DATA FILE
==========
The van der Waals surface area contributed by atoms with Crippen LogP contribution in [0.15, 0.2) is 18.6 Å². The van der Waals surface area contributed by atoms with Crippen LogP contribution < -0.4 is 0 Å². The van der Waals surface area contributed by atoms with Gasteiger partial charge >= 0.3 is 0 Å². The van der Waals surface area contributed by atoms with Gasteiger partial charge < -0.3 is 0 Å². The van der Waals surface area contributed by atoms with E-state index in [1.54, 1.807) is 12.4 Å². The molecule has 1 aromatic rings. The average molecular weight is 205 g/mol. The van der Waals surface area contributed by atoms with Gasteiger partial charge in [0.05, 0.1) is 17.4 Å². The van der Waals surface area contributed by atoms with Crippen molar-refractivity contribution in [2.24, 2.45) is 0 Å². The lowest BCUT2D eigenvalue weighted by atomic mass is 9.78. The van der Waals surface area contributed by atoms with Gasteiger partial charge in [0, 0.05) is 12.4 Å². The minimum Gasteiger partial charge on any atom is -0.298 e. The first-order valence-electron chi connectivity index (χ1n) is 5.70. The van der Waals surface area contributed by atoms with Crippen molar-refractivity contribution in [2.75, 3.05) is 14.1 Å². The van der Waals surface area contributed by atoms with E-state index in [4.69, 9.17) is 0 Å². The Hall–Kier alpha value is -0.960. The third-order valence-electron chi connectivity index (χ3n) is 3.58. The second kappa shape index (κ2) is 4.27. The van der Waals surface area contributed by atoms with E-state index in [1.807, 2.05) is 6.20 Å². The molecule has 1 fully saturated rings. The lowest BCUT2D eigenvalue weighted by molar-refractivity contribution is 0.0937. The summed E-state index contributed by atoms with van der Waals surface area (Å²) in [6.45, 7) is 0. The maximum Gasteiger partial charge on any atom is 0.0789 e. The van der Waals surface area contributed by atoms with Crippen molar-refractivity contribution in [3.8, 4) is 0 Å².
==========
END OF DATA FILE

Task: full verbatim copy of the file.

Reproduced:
The van der Waals surface area contributed by atoms with Crippen LogP contribution in [0.15, 0.2) is 18.6 Å². The van der Waals surface area contributed by atoms with Crippen LogP contribution < -0.4 is 0 Å². The van der Waals surface area contributed by atoms with Gasteiger partial charge >= 0.3 is 0 Å². The van der Waals surface area contributed by atoms with Gasteiger partial charge < -0.3 is 0 Å². The van der Waals surface area contributed by atoms with E-state index in [1.54, 1.807) is 12.4 Å². The molecule has 1 aromatic rings. The average molecular weight is 205 g/mol. The van der Waals surface area contributed by atoms with Gasteiger partial charge in [0.05, 0.1) is 17.4 Å². The van der Waals surface area contributed by atoms with Crippen molar-refractivity contribution in [2.24, 2.45) is 0 Å². The lowest BCUT2D eigenvalue weighted by atomic mass is 9.78. The van der Waals surface area contributed by atoms with Gasteiger partial charge in [0, 0.05) is 12.4 Å². The minimum Gasteiger partial charge on any atom is -0.298 e. The first-order valence-electron chi connectivity index (χ1n) is 5.70. The van der Waals surface area contributed by atoms with Crippen molar-refractivity contribution in [2.75, 3.05) is 14.1 Å². The van der Waals surface area contributed by atoms with E-state index in [4.69, 9.17) is 0 Å². The Hall–Kier alpha value is -0.960. The third-order valence-electron chi connectivity index (χ3n) is 3.58. The second kappa shape index (κ2) is 4.27. The van der Waals surface area contributed by atoms with E-state index in [1.807, 2.05) is 6.20 Å². The molecule has 1 fully saturated rings. The lowest BCUT2D eigenvalue weighted by molar-refractivity contribution is 0.0937. The summed E-state index contributed by atoms with van der Waals surface area (Å²) in [6.45, 7) is 0. The maximum Gasteiger partial charge on any atom is 0.0789 e. The van der Waals surface area contributed by atoms with Crippen molar-refractivity contribution in [3.8, 4) is 0 Å².